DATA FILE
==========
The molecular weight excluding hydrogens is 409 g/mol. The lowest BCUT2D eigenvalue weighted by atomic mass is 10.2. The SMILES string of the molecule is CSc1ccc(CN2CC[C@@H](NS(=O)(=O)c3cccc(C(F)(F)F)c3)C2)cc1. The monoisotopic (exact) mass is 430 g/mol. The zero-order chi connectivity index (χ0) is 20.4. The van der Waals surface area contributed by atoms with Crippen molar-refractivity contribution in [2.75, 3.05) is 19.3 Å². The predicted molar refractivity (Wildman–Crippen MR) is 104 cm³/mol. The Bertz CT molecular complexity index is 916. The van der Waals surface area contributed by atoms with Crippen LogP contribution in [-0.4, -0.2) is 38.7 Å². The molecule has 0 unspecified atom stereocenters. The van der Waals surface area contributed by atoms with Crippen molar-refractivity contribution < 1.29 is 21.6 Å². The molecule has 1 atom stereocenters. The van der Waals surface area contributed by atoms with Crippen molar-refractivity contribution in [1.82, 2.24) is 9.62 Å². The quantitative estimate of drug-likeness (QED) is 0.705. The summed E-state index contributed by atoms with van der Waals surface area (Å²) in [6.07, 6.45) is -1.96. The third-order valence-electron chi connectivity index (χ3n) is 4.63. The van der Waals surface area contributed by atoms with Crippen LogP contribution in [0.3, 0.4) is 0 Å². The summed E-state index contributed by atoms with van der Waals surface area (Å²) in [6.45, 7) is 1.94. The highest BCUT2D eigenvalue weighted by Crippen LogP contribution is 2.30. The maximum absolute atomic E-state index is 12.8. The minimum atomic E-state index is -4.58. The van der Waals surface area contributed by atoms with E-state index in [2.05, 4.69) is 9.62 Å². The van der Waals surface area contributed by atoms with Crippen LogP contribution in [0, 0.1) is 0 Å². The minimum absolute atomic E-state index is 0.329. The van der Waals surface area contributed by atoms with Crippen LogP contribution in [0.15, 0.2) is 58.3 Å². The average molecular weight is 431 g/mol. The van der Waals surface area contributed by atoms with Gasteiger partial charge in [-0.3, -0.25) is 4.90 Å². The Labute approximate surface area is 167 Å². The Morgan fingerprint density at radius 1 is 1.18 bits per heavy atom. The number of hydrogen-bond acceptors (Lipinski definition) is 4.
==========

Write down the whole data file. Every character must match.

The molecular weight excluding hydrogens is 409 g/mol. The lowest BCUT2D eigenvalue weighted by atomic mass is 10.2. The SMILES string of the molecule is CSc1ccc(CN2CC[C@@H](NS(=O)(=O)c3cccc(C(F)(F)F)c3)C2)cc1. The monoisotopic (exact) mass is 430 g/mol. The zero-order chi connectivity index (χ0) is 20.4. The van der Waals surface area contributed by atoms with Crippen molar-refractivity contribution in [2.75, 3.05) is 19.3 Å². The predicted molar refractivity (Wildman–Crippen MR) is 104 cm³/mol. The Bertz CT molecular complexity index is 916. The van der Waals surface area contributed by atoms with Crippen LogP contribution in [-0.4, -0.2) is 38.7 Å². The molecule has 0 unspecified atom stereocenters. The van der Waals surface area contributed by atoms with Crippen molar-refractivity contribution < 1.29 is 21.6 Å². The molecule has 1 atom stereocenters. The van der Waals surface area contributed by atoms with Crippen molar-refractivity contribution in [1.82, 2.24) is 9.62 Å². The quantitative estimate of drug-likeness (QED) is 0.705. The summed E-state index contributed by atoms with van der Waals surface area (Å²) in [6.07, 6.45) is -1.96. The third-order valence-electron chi connectivity index (χ3n) is 4.63. The van der Waals surface area contributed by atoms with Crippen LogP contribution in [0.3, 0.4) is 0 Å². The summed E-state index contributed by atoms with van der Waals surface area (Å²) in [6.45, 7) is 1.94. The highest BCUT2D eigenvalue weighted by Crippen LogP contribution is 2.30. The maximum absolute atomic E-state index is 12.8. The minimum atomic E-state index is -4.58. The van der Waals surface area contributed by atoms with E-state index in [2.05, 4.69) is 9.62 Å². The van der Waals surface area contributed by atoms with Crippen LogP contribution in [0, 0.1) is 0 Å². The minimum absolute atomic E-state index is 0.329. The van der Waals surface area contributed by atoms with Crippen LogP contribution in [0.15, 0.2) is 58.3 Å². The average molecular weight is 431 g/mol. The van der Waals surface area contributed by atoms with Gasteiger partial charge in [-0.3, -0.25) is 4.90 Å². The Labute approximate surface area is 167 Å². The Morgan fingerprint density at radius 1 is 1.18 bits per heavy atom. The number of hydrogen-bond acceptors (Lipinski definition) is 4.